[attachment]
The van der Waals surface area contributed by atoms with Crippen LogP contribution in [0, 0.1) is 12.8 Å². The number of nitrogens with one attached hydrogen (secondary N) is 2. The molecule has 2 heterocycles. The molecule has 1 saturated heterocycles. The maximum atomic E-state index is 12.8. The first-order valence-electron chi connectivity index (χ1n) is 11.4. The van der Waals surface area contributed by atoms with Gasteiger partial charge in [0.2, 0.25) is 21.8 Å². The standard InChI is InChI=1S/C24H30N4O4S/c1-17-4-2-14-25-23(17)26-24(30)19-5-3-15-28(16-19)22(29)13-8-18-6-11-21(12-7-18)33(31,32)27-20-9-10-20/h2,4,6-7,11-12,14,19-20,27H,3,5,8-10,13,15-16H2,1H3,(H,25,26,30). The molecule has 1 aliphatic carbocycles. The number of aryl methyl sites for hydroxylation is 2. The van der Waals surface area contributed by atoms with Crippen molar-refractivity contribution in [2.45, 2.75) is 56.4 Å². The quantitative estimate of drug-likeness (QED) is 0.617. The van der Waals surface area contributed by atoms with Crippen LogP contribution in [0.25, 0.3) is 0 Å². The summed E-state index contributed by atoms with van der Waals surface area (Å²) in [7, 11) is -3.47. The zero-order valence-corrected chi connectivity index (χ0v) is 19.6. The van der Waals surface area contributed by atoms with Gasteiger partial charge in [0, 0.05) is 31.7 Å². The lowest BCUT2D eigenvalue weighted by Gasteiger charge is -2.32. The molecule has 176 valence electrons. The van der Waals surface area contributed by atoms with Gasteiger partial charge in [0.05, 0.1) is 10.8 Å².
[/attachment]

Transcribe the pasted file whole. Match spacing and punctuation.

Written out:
The van der Waals surface area contributed by atoms with Crippen LogP contribution in [0, 0.1) is 12.8 Å². The number of nitrogens with one attached hydrogen (secondary N) is 2. The molecule has 2 heterocycles. The molecule has 1 saturated heterocycles. The maximum atomic E-state index is 12.8. The first-order valence-electron chi connectivity index (χ1n) is 11.4. The van der Waals surface area contributed by atoms with Gasteiger partial charge in [0.2, 0.25) is 21.8 Å². The standard InChI is InChI=1S/C24H30N4O4S/c1-17-4-2-14-25-23(17)26-24(30)19-5-3-15-28(16-19)22(29)13-8-18-6-11-21(12-7-18)33(31,32)27-20-9-10-20/h2,4,6-7,11-12,14,19-20,27H,3,5,8-10,13,15-16H2,1H3,(H,25,26,30). The molecule has 1 aliphatic carbocycles. The number of aryl methyl sites for hydroxylation is 2. The van der Waals surface area contributed by atoms with Crippen molar-refractivity contribution in [2.45, 2.75) is 56.4 Å². The quantitative estimate of drug-likeness (QED) is 0.617. The van der Waals surface area contributed by atoms with Crippen LogP contribution in [0.25, 0.3) is 0 Å². The summed E-state index contributed by atoms with van der Waals surface area (Å²) in [7, 11) is -3.47. The zero-order valence-corrected chi connectivity index (χ0v) is 19.6. The van der Waals surface area contributed by atoms with Gasteiger partial charge in [0, 0.05) is 31.7 Å². The lowest BCUT2D eigenvalue weighted by Gasteiger charge is -2.32. The molecule has 176 valence electrons. The van der Waals surface area contributed by atoms with Gasteiger partial charge in [0.05, 0.1) is 10.8 Å².